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Thursday, September 29, 2005

Pardon My Whining

Today's blog is like a high school textbook as compared to an elementary school textbook: lots of text and no pictures. Sorry. :D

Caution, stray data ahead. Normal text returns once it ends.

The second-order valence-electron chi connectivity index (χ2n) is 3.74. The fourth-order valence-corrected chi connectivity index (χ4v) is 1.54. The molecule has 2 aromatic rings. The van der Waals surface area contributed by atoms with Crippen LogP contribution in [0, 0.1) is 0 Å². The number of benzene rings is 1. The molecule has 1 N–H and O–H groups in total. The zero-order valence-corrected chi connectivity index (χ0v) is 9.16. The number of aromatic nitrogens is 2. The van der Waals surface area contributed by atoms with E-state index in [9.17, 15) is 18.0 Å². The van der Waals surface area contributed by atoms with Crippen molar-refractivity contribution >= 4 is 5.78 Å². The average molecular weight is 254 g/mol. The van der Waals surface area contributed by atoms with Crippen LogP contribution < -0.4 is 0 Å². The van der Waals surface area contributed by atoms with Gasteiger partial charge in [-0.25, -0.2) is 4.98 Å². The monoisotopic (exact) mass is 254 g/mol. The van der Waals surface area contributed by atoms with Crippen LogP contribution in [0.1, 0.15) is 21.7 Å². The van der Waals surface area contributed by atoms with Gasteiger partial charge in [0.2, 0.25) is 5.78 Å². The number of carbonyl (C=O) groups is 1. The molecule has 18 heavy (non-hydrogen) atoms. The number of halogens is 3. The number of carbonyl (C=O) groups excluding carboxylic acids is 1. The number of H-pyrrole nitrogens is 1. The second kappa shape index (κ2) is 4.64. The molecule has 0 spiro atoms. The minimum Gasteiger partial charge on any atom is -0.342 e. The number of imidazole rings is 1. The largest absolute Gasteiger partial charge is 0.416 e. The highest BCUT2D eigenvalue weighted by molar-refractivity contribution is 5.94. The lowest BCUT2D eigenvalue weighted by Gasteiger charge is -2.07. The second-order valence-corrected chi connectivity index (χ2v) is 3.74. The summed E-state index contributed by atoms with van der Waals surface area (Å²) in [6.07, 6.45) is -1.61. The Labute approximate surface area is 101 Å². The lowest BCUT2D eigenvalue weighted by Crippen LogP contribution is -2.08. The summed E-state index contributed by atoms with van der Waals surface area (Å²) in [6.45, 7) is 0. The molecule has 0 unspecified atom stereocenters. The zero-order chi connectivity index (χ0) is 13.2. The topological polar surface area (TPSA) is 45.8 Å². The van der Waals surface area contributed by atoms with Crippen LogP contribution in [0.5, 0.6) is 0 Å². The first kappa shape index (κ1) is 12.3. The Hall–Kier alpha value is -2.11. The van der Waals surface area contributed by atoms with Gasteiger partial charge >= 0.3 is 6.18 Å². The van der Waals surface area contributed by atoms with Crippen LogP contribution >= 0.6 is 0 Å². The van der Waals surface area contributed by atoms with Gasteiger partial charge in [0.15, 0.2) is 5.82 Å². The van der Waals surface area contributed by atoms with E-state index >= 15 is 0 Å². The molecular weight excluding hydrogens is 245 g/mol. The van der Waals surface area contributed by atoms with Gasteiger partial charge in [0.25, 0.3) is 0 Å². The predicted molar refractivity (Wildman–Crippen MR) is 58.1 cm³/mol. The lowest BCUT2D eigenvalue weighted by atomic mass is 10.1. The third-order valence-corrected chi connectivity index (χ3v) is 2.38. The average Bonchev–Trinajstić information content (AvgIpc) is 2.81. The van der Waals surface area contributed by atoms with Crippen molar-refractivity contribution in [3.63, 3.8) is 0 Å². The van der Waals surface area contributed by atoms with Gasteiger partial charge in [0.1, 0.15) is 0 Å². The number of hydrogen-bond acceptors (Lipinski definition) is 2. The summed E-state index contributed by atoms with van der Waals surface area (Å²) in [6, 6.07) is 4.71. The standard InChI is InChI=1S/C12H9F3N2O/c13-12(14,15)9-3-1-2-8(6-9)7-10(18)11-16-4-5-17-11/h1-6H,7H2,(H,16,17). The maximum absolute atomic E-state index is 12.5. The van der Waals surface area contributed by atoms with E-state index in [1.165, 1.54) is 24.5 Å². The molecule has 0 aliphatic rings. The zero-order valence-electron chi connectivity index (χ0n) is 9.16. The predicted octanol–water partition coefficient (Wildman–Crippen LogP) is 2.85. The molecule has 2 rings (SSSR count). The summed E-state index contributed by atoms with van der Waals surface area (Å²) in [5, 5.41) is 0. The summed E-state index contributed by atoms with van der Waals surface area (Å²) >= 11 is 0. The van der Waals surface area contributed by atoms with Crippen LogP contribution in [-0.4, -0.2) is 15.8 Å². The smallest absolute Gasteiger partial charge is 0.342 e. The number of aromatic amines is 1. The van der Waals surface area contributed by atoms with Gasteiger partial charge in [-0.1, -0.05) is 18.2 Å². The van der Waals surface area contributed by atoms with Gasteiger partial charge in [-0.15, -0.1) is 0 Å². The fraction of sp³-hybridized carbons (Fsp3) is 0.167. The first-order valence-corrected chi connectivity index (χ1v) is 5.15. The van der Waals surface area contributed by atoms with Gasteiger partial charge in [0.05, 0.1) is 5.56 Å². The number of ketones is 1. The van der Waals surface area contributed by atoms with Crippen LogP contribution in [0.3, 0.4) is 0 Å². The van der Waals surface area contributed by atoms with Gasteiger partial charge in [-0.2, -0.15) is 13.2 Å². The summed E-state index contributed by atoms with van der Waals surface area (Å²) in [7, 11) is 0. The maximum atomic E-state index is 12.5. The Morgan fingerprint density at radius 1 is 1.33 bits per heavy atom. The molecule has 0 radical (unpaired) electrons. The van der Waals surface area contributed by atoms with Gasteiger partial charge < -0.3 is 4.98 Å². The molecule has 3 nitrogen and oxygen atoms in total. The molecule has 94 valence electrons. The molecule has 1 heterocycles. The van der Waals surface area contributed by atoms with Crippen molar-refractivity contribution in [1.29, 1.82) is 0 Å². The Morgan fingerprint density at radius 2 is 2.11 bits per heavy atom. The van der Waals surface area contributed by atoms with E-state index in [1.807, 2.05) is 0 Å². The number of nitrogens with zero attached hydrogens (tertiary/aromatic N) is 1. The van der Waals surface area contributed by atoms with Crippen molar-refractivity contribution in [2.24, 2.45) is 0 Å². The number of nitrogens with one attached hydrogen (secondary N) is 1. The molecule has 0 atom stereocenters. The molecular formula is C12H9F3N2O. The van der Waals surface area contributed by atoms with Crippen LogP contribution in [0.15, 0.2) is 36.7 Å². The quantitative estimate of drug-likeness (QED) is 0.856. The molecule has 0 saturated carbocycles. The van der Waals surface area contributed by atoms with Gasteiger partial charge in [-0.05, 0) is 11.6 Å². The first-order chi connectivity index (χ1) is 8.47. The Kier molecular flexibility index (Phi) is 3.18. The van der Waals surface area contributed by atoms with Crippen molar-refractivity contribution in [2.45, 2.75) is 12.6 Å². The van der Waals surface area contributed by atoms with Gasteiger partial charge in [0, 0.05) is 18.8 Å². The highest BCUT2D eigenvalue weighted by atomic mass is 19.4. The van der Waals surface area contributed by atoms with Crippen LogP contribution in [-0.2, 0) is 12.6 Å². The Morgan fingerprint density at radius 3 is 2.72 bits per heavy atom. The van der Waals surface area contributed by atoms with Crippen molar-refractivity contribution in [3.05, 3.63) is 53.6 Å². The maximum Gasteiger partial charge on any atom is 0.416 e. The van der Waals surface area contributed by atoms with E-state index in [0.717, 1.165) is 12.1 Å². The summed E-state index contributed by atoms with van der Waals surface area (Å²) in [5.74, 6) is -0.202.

So the 5th graders went to an amusement park called Everland on Tuesday. As one of my students told me, "Korea Everland...is like...America Disneyland." Originally, Ms. Lee (co-teacher) and myself were going to go with them. But the day before the trip Ms. Lee was told that she had to go with the 2nd graders to a folk village because one of the 2nd grade teachers is pregnant and couldn't go. She was really pissed that they waited until the day before to tell her that. I was none too happy as well since that meant my main English speaking ally wasn't going to be there. So anyway, on Tuesday morning we all took off for Everland. Each class had their own nice coach bus. I rode with the class whose teacher speaks English really well. She is also pregnant, so she couldn't go on any rides. So in the US when classes go on field trips they always get a bunch of chaperones for classes of like 30. So these are classes of 40+ and the only chaperone for each class was the 1 teacher. And me. Crikey. It took about an hour to get to Everland (located in Youngin, near Suwon). We get off the bus and all the kids run away to go on rides and stuff. So I end up walking around with all the teachers (about 9 of them). None of them were into cool rides. I went on a ride that was like Thunder Canyon. And I saw a sea lion show. Which was cute enough, but all the talking and instructions and stuff were in Korean so it wasn't quite as humorous as if I had understood what they were saying. Then we walked around for approximately 2 hours deciding where to eat lunch (after already eating a "snack" at the park of what I would describe as a full meal). I swear, Koreans eat so much food. How they stay so thin is beyond me. I guess most of their food is relatively healthy. So out of all the restaurant options we ended up going to the one I liked the least. It was called, "Korean Restaurant." The park was divided up into country/continent sections so they had restaurants serving food from all over the world and we went to Korean Restaurant. In Korea. And I have to be honest, I really don't like most Korean food. There are definitely things I really like, but more often than not I'm just not that into it. Especially the side dishes. Lots of the food has some flavor that I really don't like. I don't know what it is but I think it might be sesame oil. I guess I have a thing with disliking oil. I also hate olive oil. I think sesame is in a lot of the food here. Then they kept telling me that I was going to go with one other teacher after lunch to go on some rollercoasters (the only other teacher who liked good rides...and even she was a pansy, really). It took so damn long to eat though, that by the time we left the restaurant and got to the rollercoaster the line was too long and we wouldn't be able to go on it and be able to get back to the buses in time to leave. So I never got to go on any rollercoasters or anything even remotely resembling a thrill ride. I was really annoyed and wished I could have just went with some of the kids. Oh well. At least I didn't have to pay for the ticket or my food. It beat teaching at school all day. It was funny at the park because it has this huge Halloween theme going right now. Koreans don't even really celebrate Halloween.